What’s In A Name? Far More Than The Opposition is Able to Understand
October 24, 2018
Place names are an important means to capture public memory. They commemorate a particular version of history and culture. Contestations may exist in the name of a place, but when the entire government machinery works towards creating such a contestation based on religion, it is trying to fulfil a particular communal agenda in the public space.
An important point is that this renaming is not an isolated event or a cosmetic policy exercise —only to create new content for online memes— but it has a deeper political meaning and objective. When politics revolves around place names, they become a tool for symbolic power which is used to rule over the people.
The politics of renaming places is not new in the political domain, but in India today, it is working at a ‘developmental’ pace, and the manner in which targeted goals are achieved through renaming, puts some serious questions on the functioning and intention of the government of the day.
Recently, the historical city of Allahabad was renamed as ‘Prayagraj' by the BJP government in Uttar Pradesh and soon after they changed the name of the famous Mughalsarai railway station to 'Deen Dayal Upadhyay Station'. Both these policy decisions were taken with a view of eradicating the Mughal/ Muslim/ Medieval past, and replace it with an Ancient Hindu glorious past. This is a binary which is time and again propounded by majoritarian historians.
Scholars who work on the study of place names contend that political struggles over cultural recognition, and the spatialisation of social memory through naming are all about 'whose conception of the past should prevail in the public realm' (Karen Till). Stephen Legg argues that the act of remembering is also an ‘active forgetting’. Derek Alderman also maintains that naming the place is an important vehicle for bringing the past into the present, helping weave history into the geographic fabric of everyday life. Named streets, like any place of memory, can become embroiled in the politics of defining what is historically significant or worthy of public remembrance.
These arguments can easily be understood in the present examples through which one conception of past will be constructed in the public memory and public spaces, which will remember the later and forget the earlier. It plays a significant role in constructing and changing the culture and history – and the future – of that place.
It was in 2014 that the Bharatiya Janata Party formed the government. With this change, the instructive restructuring with a change of heads of institutions, accompanied by the renaming of some governmental institutions and policies, was instituted on a war footing. For instance the Planning Commission of India was renamed ‘Niti Aayog'.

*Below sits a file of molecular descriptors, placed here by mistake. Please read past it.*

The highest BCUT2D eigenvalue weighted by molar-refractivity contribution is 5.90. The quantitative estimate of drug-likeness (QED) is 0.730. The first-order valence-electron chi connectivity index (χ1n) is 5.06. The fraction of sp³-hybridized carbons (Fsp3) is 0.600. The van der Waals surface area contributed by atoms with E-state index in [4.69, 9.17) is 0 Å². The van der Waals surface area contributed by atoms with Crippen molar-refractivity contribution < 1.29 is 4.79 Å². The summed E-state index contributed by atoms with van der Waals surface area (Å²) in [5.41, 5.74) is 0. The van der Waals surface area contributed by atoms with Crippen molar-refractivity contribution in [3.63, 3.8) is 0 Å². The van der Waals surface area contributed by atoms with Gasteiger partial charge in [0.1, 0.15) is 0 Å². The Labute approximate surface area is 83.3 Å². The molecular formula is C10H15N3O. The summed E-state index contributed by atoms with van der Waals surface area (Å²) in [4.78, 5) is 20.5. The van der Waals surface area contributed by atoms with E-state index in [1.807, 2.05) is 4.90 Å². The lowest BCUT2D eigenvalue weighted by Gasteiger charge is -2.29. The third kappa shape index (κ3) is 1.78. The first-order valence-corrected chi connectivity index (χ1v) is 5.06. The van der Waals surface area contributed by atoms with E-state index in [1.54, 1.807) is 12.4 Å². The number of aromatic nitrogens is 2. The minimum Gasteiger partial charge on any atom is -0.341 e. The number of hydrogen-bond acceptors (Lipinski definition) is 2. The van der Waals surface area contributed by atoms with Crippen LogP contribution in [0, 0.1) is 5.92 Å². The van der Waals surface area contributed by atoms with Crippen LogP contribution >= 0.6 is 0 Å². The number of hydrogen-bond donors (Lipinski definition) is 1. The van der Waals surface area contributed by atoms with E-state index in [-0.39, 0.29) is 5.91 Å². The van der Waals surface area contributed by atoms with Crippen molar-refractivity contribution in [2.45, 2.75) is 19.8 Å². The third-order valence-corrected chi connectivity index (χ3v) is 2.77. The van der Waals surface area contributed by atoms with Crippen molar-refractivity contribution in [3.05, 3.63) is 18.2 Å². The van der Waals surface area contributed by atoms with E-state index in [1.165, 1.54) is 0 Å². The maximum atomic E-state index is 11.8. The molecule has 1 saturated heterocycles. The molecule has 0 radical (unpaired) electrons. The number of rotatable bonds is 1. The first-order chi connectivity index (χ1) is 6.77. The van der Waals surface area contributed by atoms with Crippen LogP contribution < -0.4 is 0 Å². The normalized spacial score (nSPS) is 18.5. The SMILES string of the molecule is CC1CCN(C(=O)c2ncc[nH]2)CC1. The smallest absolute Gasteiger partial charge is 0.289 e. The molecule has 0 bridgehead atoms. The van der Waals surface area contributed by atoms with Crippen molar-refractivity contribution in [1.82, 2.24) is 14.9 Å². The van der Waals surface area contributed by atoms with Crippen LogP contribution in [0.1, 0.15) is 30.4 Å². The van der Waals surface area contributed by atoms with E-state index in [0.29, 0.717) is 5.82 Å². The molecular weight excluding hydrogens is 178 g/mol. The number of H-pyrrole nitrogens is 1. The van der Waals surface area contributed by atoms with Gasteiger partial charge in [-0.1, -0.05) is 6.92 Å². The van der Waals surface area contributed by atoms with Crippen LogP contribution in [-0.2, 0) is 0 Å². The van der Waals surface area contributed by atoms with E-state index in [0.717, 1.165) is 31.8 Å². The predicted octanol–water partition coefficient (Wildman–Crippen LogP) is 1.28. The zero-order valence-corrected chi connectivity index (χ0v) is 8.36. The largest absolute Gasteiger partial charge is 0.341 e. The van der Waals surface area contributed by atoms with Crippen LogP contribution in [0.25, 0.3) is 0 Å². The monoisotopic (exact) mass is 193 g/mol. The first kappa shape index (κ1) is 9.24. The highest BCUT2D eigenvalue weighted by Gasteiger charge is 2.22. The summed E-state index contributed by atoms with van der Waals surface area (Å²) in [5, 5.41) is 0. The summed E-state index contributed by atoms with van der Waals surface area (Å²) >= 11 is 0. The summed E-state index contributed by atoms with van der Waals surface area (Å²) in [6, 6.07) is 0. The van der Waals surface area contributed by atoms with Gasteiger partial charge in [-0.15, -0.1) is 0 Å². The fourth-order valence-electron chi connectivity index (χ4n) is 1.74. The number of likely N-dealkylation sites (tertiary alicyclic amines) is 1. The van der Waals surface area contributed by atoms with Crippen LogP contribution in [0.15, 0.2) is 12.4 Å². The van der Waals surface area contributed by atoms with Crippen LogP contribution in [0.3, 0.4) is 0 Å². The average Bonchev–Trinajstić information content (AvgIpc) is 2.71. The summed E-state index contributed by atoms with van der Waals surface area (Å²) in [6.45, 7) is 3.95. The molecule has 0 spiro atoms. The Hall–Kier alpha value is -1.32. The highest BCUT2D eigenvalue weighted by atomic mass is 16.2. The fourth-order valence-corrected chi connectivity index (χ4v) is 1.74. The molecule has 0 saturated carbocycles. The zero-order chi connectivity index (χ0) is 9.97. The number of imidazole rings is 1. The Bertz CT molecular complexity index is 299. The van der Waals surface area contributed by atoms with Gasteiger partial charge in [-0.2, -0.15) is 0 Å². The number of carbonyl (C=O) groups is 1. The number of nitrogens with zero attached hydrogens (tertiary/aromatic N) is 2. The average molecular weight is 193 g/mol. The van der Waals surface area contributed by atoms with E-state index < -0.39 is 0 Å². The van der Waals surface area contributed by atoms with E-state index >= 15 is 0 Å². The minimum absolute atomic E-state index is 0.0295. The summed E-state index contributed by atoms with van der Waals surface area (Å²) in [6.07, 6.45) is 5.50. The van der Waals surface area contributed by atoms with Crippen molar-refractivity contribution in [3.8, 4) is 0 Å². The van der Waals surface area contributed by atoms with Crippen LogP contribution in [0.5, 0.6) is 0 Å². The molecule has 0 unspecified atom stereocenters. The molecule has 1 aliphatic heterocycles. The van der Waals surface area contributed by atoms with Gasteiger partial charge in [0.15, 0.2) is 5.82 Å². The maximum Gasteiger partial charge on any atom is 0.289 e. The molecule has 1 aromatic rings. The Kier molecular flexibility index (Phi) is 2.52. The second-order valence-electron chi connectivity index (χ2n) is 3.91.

The renaming of Allahabad came after the renaming of Aurangzeb Road in Delhi and the hi-tech city of Gurgaon, to suit the political objective.
This renaming policy of the government puts an important question mark over its political agenda. That Aurangzeb/ Mughal was eradicated from public space because of their supposed identity of Muslim/ medieval rulers, and Gurugram was imposed because of its supposed ancient mythological relevance. Notably, in Gurgaon the Rashtriya Swayamsewak Sangh was already using the name Gurugram in its signage boards, as against the officially recognised name of the city.
Other proposals like changing the name of Shimla to ‘Shyamla’, Ahmedabad to ‘Karnawati’, Bhopal to ‘Bhojpal’, Hyderabad to ‘Bhagya Nagram’, Aurangabad as ‘Sambhajinagar’ and Akbar Road in Delhi to ‘Maharana Pratap Road’ are also on the bucket list, to be carried out in order to rewrite and modify the history of India, on the terms of Hinduised versions of stories and mythologies.
This is not the first time that the saffron clad Yogi Adityanath, chief minister of Uttar Pradesh, has tried to saffronise names. In December 2014, he proposed that Article 1 of the Constitution of India be amended, and introduced a bill for the same in the Lok Sabha. According to reports at the time, Adityanath’s bill wanted to debate and replace the word ‘India’ with ‘Hindustan’. It argued that Article 1 should read ‘Bharat, that is Hindustan’ instead of ‘India, that is Bharat’.
The demand to do away with ‘India’ in the Constitution altogether comes mostly from the majoritarian nationalist milieu. For it, India and Bharat are fundamentally different from each other. This is evident from a statement by RSS chief Mohan Bhagwat, who commented after ‘Nirbhaya’s’ gangrape that “Such crimes hardly take place in Bharat, but they frequently occur in India.”
Such divisions follow the legacy of Savarkar and right-wing politics in India, propounded in the slogan of ‘Hindi, Hindu, Hindustan’, even though they overlook that he spoke of Hindu-sthan (the word for ‘place’ in the Prakrits, Sanskrit etc.) and not Hindu-stan, which is derived from Persian.
The naming and renaming of places may make news headlines, but in broader perspective, the issue remains dormant in the mainstream party political discourse. It is deafening, the silence of opposition parties of all spectrums. It needs to be addressed and understood in the changing dimensions of politics in the time in which we live and the space around us in which we exist, to uncover politics in day-to-day life, which remains largely unquestioned by the politics of the day.
First published in The Citizen.
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